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8 Steps to Crushing Your First Gym Session

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Here's the Real Reason Why Your Back Isn't Growing

Frustrated about your back not growing?


Man showing off his strong back muscles

Building muscle is no easy task.


It's a long, tough process, and there are always lots of little things that you could be doing better.


However for the back, it seems to be especially tough to get the muscles to grow.


Even when the chest is continually growing, the arms are getting bigger, and the legs are finally starting to catch up, the back often seems to be lagging behind.


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And there's a reason for this.


With the way our popular back exercises are done, it's very easy and common to cheat.


It's easy to cut the range of motion short.


It's easy to use momentum.


It's easy to turn the movement into a full body exercise.


And for this reason, most people aren't getting the most out of their back training.


In this post I'll get into why this is, and some fixes that you can implement to get your back gains back on track!


Why Isn't My Back Growing?


Everybody understands that in order to build muscle, you need to be utilizing a full range of motion and really thinking about activating the target muscle and getting it to do the work.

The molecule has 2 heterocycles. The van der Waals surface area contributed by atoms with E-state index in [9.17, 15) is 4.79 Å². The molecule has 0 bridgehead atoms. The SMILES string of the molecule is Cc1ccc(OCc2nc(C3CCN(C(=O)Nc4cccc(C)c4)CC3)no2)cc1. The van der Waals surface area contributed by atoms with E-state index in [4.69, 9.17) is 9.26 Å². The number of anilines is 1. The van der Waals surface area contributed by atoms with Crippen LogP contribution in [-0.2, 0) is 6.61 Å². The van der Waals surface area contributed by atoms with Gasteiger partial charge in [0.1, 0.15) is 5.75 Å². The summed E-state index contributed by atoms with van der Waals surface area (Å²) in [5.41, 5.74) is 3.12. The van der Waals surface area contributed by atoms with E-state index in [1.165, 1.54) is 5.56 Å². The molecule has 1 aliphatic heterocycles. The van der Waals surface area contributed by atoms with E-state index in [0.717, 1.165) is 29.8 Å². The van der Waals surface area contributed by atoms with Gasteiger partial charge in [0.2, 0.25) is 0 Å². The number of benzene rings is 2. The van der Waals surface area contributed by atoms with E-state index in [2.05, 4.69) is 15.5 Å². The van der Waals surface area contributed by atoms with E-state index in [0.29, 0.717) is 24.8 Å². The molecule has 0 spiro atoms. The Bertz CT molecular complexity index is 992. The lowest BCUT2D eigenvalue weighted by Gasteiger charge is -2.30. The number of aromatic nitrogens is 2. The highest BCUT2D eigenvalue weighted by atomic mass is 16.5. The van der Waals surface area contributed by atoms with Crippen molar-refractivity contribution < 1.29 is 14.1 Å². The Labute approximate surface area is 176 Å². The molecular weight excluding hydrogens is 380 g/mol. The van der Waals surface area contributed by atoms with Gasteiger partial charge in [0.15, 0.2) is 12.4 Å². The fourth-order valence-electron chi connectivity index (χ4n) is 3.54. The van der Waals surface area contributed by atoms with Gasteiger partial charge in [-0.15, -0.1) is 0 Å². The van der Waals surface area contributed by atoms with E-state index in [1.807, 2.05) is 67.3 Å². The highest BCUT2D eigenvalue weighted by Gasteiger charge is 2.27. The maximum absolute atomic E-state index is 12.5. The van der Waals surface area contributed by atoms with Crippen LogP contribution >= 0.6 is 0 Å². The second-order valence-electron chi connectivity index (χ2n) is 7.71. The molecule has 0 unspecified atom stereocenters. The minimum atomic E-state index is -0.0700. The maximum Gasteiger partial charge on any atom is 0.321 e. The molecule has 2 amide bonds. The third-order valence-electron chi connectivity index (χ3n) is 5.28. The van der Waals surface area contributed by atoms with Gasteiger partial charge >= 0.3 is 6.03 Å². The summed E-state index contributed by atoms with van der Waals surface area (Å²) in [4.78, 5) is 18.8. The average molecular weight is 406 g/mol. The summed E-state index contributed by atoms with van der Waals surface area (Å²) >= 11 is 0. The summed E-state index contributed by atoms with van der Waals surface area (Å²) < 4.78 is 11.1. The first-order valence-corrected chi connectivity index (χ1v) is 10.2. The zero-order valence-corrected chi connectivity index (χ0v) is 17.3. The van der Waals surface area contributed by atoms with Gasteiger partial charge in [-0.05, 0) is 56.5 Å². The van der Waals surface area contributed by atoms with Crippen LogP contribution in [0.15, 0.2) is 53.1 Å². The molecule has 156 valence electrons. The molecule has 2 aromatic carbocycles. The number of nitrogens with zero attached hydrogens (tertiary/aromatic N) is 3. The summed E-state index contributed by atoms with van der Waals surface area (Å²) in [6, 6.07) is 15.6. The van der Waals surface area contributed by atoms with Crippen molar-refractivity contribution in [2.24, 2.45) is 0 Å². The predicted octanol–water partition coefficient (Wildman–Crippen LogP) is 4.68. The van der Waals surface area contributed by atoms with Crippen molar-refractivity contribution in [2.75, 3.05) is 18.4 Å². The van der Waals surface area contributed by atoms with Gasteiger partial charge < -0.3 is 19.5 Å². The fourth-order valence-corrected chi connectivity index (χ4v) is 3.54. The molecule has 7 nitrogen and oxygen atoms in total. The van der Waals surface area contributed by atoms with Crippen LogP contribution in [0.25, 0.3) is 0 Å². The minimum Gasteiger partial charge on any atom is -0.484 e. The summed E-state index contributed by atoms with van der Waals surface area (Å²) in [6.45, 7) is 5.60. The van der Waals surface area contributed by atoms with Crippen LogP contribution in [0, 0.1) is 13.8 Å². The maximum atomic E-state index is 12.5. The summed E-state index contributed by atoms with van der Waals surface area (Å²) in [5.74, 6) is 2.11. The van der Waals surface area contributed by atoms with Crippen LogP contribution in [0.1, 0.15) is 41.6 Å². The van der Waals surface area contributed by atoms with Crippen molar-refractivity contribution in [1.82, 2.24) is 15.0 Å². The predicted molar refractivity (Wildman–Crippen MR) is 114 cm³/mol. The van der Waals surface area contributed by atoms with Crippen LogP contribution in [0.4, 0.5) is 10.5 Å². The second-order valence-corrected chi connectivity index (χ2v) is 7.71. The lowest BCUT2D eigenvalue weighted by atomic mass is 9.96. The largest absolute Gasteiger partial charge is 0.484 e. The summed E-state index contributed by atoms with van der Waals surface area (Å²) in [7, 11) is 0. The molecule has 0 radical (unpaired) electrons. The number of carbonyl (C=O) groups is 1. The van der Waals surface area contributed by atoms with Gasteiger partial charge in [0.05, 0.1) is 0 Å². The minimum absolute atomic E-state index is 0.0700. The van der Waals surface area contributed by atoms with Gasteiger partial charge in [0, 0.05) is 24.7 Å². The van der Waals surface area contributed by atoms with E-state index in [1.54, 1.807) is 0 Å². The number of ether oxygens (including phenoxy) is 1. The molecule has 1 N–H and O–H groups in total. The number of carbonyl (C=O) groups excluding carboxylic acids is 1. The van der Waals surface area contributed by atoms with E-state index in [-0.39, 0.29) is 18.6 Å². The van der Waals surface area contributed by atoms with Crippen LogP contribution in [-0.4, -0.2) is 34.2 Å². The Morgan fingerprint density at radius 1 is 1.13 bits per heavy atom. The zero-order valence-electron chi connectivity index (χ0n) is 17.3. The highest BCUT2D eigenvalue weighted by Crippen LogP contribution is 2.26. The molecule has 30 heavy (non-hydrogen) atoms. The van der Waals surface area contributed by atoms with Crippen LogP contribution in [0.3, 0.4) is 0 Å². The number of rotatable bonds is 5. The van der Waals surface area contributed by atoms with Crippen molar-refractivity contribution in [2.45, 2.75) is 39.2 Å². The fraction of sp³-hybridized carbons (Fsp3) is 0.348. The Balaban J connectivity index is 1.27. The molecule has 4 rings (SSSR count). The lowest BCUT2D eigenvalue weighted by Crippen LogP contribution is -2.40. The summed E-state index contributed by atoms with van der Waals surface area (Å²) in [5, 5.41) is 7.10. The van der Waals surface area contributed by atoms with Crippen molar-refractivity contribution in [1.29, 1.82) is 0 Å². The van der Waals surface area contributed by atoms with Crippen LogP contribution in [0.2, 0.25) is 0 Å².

It's Much Easier to Cheat on Back Exercises


Bodybuilder doing heavy one arm dumbbell rows to build muscle in his back

With the way that our exercises such as pulldowns, pull ups, barbell rows and cable rows are designed, it's extremely easy to let those two things slip away.


Think about it.


When you're doing a pulldown, how easy is it to just swing your torso a little bit and help bring the weight down?


Even if you do it just a tiny bit during the toughest point of the exercise, you're going to easily make it seem like you can use weights that you're really not strong enough for yet.


Or how easy it is to round the shoulders forward and hunch at the upper spine just to get your chin closer to the bar?


I've noticed myself that I do it all the time!


Or on a pull up, how easy is it to just kick a little bit of swing the legs even just a tiny bit and help pull yourself that much closer to the bar?


Casual ego lifting.


How easy is it to swing the torso during a barbell row, or cut the range of motion short by not rowing into your torso and using heavier loads that way?


The point is, with the traditional and popular back exercises we like to use, it's extremely easy to get carried away and use loads that we're really not strong enough for.


Now compare that to other exercises such as the bench press, or the seated shoulder press, or the barbell squat.


It's nowhere near as easy to cheat on these other exercises.


Aside from lifting your glutes off the bench (which is easy to notice and prevent), there's no real way you can cheat the bench press once the bar's on your chest.


Aside from not going deep enough in a barbell squat, there's no real way that you can cheat the exercise.


Nowhere near as easy as it is on your classic back movements.


That's the problem that many of us have, and that's the reason why so many of us are struggling to see significant progress in our backs.


So how do you fix this issue?


Use Lighter Weights


Obviously, the first step to approaching this problem should be to use lighter weights.